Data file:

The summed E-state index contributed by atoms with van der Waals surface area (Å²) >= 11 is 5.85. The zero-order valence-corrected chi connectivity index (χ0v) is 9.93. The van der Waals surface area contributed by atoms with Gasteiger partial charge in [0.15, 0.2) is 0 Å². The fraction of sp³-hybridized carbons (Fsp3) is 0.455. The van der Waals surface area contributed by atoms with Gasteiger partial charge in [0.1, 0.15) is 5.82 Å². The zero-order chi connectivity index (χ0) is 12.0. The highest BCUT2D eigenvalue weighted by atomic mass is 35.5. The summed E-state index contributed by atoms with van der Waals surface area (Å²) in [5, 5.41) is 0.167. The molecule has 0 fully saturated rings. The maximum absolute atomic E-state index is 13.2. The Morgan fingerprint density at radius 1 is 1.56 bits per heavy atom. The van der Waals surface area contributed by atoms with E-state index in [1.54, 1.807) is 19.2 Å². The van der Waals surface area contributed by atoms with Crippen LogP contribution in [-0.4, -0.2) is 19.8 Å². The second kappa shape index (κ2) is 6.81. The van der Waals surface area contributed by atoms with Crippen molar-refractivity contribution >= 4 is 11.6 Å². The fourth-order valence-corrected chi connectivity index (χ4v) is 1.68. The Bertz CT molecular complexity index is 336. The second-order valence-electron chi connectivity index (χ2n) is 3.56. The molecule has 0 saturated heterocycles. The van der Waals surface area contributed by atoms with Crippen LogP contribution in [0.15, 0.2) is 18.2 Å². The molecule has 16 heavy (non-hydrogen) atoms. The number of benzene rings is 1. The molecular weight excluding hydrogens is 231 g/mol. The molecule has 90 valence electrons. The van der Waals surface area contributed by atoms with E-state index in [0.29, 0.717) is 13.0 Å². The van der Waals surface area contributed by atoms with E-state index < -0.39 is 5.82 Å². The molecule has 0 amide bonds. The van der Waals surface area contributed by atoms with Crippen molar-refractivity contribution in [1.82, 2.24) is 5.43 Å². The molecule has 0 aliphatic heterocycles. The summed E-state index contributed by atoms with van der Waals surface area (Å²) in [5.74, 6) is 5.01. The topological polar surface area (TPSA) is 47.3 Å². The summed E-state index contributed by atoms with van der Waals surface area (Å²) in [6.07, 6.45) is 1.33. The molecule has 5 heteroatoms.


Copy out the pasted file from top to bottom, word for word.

The summed E-state index contributed by atoms with van der Waals surface area (Å²) >= 11 is 5.85. The zero-order valence-corrected chi connectivity index (χ0v) is 9.93. The van der Waals surface area contributed by atoms with Gasteiger partial charge in [0.15, 0.2) is 0 Å². The fraction of sp³-hybridized carbons (Fsp3) is 0.455. The van der Waals surface area contributed by atoms with Gasteiger partial charge in [0.1, 0.15) is 5.82 Å². The zero-order chi connectivity index (χ0) is 12.0. The highest BCUT2D eigenvalue weighted by atomic mass is 35.5. The summed E-state index contributed by atoms with van der Waals surface area (Å²) in [5, 5.41) is 0.167. The molecule has 0 fully saturated rings. The maximum absolute atomic E-state index is 13.2. The Morgan fingerprint density at radius 1 is 1.56 bits per heavy atom. The van der Waals surface area contributed by atoms with E-state index in [1.54, 1.807) is 19.2 Å². The van der Waals surface area contributed by atoms with Crippen LogP contribution in [-0.4, -0.2) is 19.8 Å². The second kappa shape index (κ2) is 6.81. The van der Waals surface area contributed by atoms with Crippen molar-refractivity contribution >= 4 is 11.6 Å². The fourth-order valence-corrected chi connectivity index (χ4v) is 1.68. The Bertz CT molecular complexity index is 336. The second-order valence-electron chi connectivity index (χ2n) is 3.56. The molecule has 0 saturated heterocycles. The van der Waals surface area contributed by atoms with Crippen LogP contribution in [0.15, 0.2) is 18.2 Å². The molecule has 16 heavy (non-hydrogen) atoms. The number of benzene rings is 1. The molecular weight excluding hydrogens is 231 g/mol. The molecule has 90 valence electrons. The van der Waals surface area contributed by atoms with E-state index in [0.29, 0.717) is 13.0 Å². The van der Waals surface area contributed by atoms with E-state index < -0.39 is 5.82 Å². The molecule has 0 amide bonds. The van der Waals surface area contributed by atoms with Crippen molar-refractivity contribution in [1.82, 2.24) is 5.43 Å². The molecule has 0 aliphatic heterocycles. The summed E-state index contributed by atoms with van der Waals surface area (Å²) in [5.74, 6) is 5.01. The topological polar surface area (TPSA) is 47.3 Å². The summed E-state index contributed by atoms with van der Waals surface area (Å²) in [6.07, 6.45) is 1.33. The molecule has 5 heteroatoms.